Some Watertown residents object to film studio’s plan to reenact Tsarnaev firefight

If filmmakers get their way, the area of Laurel Street in Watertown will once again be filled with the sound of gunshots this spring.

Some Watertown residents are objecting to a film studio’s plan to reenact the violent shootout between police and the Boston Marathon bombers on the same street where the firefight took place nearly three years ago.

CBS Films wants to shoot scenes for “Patriots Day,’’ the upcoming movie about the bombings starring Mark Wahlberg, in a residential area near the intersection of Laurel and Dexter streets. That’s where Tamerlan Tsarnaev was shot by police and run over by his brother, Dzhokhar Tsarnaev, who was convicted last year and sentenced to death for his role in the April 2013 attacks.

The movie’s location managers distributed fliers this week to neighbors that live within a 300-foot radius of Laurel Street, seeking their permission to film between April 25 and May 9. Residents were informed in the fliers that filming will require “simulated gunshots (noise) until approximately midnight each night.’’

“It looks like it may be creating some issues and opening up old wounds,’’ said Mark Sideris, president of the Watertown Town Council. “The few phone calls I got were [from people who were] adamantly against allowing them to film.’’

Sideris, who also sits on the school committee, is concerned for children who live in the neighborhood and plans to meet with representatives of the movie this week to voice his concerns.

“There were some kids, there was severe trauma for them,’’ said Sideris. “It was difficult for them to deal with. We have kids in that neighborhood that are going to deal with it again? It’s a concern.’’


The scene of the firefight.

Town officials met with representatives from the film earlier this month to discuss the project, said assistant town manager Steve Magoon. The consensus was that filmmakers should reach out to residents who live in close proximity to the proposed filming area to get their reaction to recreating the shootout, he said.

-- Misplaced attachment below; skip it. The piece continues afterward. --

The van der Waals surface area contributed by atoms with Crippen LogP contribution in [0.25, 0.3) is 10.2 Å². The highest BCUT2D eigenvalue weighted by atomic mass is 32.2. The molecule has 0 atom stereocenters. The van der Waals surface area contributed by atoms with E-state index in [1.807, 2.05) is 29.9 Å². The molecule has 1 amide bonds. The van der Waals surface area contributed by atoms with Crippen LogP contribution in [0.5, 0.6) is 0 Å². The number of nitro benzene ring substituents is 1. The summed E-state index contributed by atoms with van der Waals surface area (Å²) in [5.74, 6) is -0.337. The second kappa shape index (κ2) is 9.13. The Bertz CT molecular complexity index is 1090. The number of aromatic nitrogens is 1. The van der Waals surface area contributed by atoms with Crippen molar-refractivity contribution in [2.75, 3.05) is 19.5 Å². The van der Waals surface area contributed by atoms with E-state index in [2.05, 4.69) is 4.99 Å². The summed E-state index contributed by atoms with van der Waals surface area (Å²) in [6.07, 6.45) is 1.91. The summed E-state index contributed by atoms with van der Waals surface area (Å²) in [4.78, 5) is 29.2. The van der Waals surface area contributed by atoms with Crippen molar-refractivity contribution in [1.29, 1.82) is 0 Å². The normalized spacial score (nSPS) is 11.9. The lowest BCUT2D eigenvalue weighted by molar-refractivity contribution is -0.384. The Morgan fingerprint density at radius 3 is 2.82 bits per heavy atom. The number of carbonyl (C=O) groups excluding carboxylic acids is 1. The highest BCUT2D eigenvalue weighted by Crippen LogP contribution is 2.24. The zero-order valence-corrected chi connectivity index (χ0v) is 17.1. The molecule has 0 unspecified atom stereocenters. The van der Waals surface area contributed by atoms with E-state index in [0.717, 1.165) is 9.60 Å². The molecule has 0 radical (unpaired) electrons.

He said he has concerns about filming at night and “recreating scenes I think have the potential to be disturbing to people.’’

A source close to the film project who spoke on condition of anonymity said the fliers are “standard practice’’ and are utilized on “numerous film or TV productions filming in any city on any given day.’’

The source said the simulated gunshots would sound like “snap pops’’ that children throw on the ground, not like actual gunfire. The production company is offering to pay for hotel rooms for residents who don’t want to see the filming, the source said.

Despite the intrusions and bad memories film crews might bring, some Laurel Street residents say they don’t have a problem with the movie filming on outside their homes.

“I’m for it,’’ said Jean MacDonald, 56, who said she’s not bothered by the late-night noise warnings. “It happened on this street, I feel like they should do it here.’’

MacDonald said she’ll be watching the production if it’s approved.

After living through the shootout, which took place down the street from her house, 68-year-old Loretta Kenayias is afraid to venture out alone at night anymore. Her husband drives her everywhere.


“If you asked me last year about it, I’d be like, ‘no way,’’’ she said.

But now Kenayias is trying to move on with her life and get past the traumatic experience as best she can. She’s hoping that an accurate film portrayal of the night’s events might finally help her to put certain fears to bed.

“I know I’ll be reliving what happened here,’’ she said.

If residents greenlight the filming, the studio will have to secure permits for issues such as parking, possible road closures and equipment placement.

But Sideris said there are many unanswered questions that must be addressed. If 60 percent of residents say no and 40 percent say yes, for example, does the decision turn into a popularity contest?

“If an overwhelming majority of the people are concerned, then we have to find a way to either allay their fears and stop them from doing this,’’ he said.

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